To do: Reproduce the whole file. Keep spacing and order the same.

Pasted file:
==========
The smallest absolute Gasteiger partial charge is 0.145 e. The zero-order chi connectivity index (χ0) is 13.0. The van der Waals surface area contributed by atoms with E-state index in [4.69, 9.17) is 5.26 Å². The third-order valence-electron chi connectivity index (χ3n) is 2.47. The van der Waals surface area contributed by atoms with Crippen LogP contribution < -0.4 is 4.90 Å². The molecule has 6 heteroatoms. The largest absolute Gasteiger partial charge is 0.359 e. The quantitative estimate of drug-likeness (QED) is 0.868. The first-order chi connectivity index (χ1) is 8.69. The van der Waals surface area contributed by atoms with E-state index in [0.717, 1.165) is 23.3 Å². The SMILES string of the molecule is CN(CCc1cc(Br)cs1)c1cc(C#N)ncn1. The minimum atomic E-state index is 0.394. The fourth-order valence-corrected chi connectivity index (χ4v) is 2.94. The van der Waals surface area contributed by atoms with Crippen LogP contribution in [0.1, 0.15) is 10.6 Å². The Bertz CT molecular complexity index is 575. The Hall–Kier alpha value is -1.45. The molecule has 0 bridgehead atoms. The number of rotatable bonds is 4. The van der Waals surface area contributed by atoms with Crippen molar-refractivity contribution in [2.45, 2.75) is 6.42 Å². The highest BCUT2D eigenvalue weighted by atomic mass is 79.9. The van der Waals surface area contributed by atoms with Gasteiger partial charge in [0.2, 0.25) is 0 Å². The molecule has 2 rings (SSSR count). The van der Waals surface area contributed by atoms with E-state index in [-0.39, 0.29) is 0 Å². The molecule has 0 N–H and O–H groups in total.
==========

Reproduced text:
The smallest absolute Gasteiger partial charge is 0.145 e. The zero-order chi connectivity index (χ0) is 13.0. The van der Waals surface area contributed by atoms with E-state index in [4.69, 9.17) is 5.26 Å². The third-order valence-electron chi connectivity index (χ3n) is 2.47. The van der Waals surface area contributed by atoms with Crippen LogP contribution < -0.4 is 4.90 Å². The molecule has 6 heteroatoms. The largest absolute Gasteiger partial charge is 0.359 e. The quantitative estimate of drug-likeness (QED) is 0.868. The first-order chi connectivity index (χ1) is 8.69. The van der Waals surface area contributed by atoms with E-state index in [0.717, 1.165) is 23.3 Å². The SMILES string of the molecule is CN(CCc1cc(Br)cs1)c1cc(C#N)ncn1. The minimum atomic E-state index is 0.394. The fourth-order valence-corrected chi connectivity index (χ4v) is 2.94. The van der Waals surface area contributed by atoms with Crippen LogP contribution in [0.1, 0.15) is 10.6 Å². The Bertz CT molecular complexity index is 575. The Hall–Kier alpha value is -1.45. The molecule has 0 bridgehead atoms. The number of rotatable bonds is 4. The van der Waals surface area contributed by atoms with Crippen molar-refractivity contribution in [2.45, 2.75) is 6.42 Å². The highest BCUT2D eigenvalue weighted by atomic mass is 79.9. The van der Waals surface area contributed by atoms with Gasteiger partial charge in [0.2, 0.25) is 0 Å². The molecule has 2 rings (SSSR count). The van der Waals surface area contributed by atoms with E-state index in [-0.39, 0.29) is 0 Å². The molecule has 0 N–H and O–H groups in total.